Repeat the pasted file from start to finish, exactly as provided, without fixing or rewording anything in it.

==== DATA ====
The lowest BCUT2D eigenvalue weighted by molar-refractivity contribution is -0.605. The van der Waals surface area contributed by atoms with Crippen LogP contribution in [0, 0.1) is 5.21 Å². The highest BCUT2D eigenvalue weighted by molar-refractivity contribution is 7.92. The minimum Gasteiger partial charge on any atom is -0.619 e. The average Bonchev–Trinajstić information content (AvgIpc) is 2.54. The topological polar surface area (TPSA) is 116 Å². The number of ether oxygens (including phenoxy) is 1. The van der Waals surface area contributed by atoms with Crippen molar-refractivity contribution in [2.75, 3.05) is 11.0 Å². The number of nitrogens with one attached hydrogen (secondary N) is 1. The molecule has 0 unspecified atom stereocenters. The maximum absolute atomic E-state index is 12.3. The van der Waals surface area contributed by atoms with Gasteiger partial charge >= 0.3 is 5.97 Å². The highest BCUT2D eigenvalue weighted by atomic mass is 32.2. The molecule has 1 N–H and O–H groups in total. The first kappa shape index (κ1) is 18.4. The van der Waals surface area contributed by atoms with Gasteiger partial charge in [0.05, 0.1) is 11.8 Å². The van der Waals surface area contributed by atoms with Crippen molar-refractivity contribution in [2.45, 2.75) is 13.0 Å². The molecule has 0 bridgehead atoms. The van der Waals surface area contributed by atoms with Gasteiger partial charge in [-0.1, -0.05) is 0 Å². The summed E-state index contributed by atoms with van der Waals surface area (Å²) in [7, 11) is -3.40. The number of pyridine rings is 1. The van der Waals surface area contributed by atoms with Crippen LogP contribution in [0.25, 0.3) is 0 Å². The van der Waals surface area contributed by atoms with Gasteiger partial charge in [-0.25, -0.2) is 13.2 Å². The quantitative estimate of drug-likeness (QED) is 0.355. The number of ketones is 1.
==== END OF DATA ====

The lowest BCUT2D eigenvalue weighted by molar-refractivity contribution is -0.605. The van der Waals surface area contributed by atoms with Crippen LogP contribution in [0, 0.1) is 5.21 Å². The highest BCUT2D eigenvalue weighted by molar-refractivity contribution is 7.92. The minimum Gasteiger partial charge on any atom is -0.619 e. The average Bonchev–Trinajstić information content (AvgIpc) is 2.54. The topological polar surface area (TPSA) is 116 Å². The number of ether oxygens (including phenoxy) is 1. The van der Waals surface area contributed by atoms with Crippen molar-refractivity contribution in [2.75, 3.05) is 11.0 Å². The number of nitrogens with one attached hydrogen (secondary N) is 1. The molecule has 0 unspecified atom stereocenters. The maximum absolute atomic E-state index is 12.3. The van der Waals surface area contributed by atoms with Gasteiger partial charge >= 0.3 is 5.97 Å². The highest BCUT2D eigenvalue weighted by atomic mass is 32.2. The molecule has 1 N–H and O–H groups in total. The first kappa shape index (κ1) is 18.4. The van der Waals surface area contributed by atoms with Gasteiger partial charge in [0.05, 0.1) is 11.8 Å². The van der Waals surface area contributed by atoms with Crippen molar-refractivity contribution in [2.45, 2.75) is 13.0 Å². The molecule has 0 bridgehead atoms. The van der Waals surface area contributed by atoms with Gasteiger partial charge in [-0.1, -0.05) is 0 Å². The summed E-state index contributed by atoms with van der Waals surface area (Å²) in [7, 11) is -3.40. The number of pyridine rings is 1. The van der Waals surface area contributed by atoms with Crippen LogP contribution in [0.25, 0.3) is 0 Å². The van der Waals surface area contributed by atoms with Gasteiger partial charge in [-0.25, -0.2) is 13.2 Å². The quantitative estimate of drug-likeness (QED) is 0.355. The number of ketones is 1.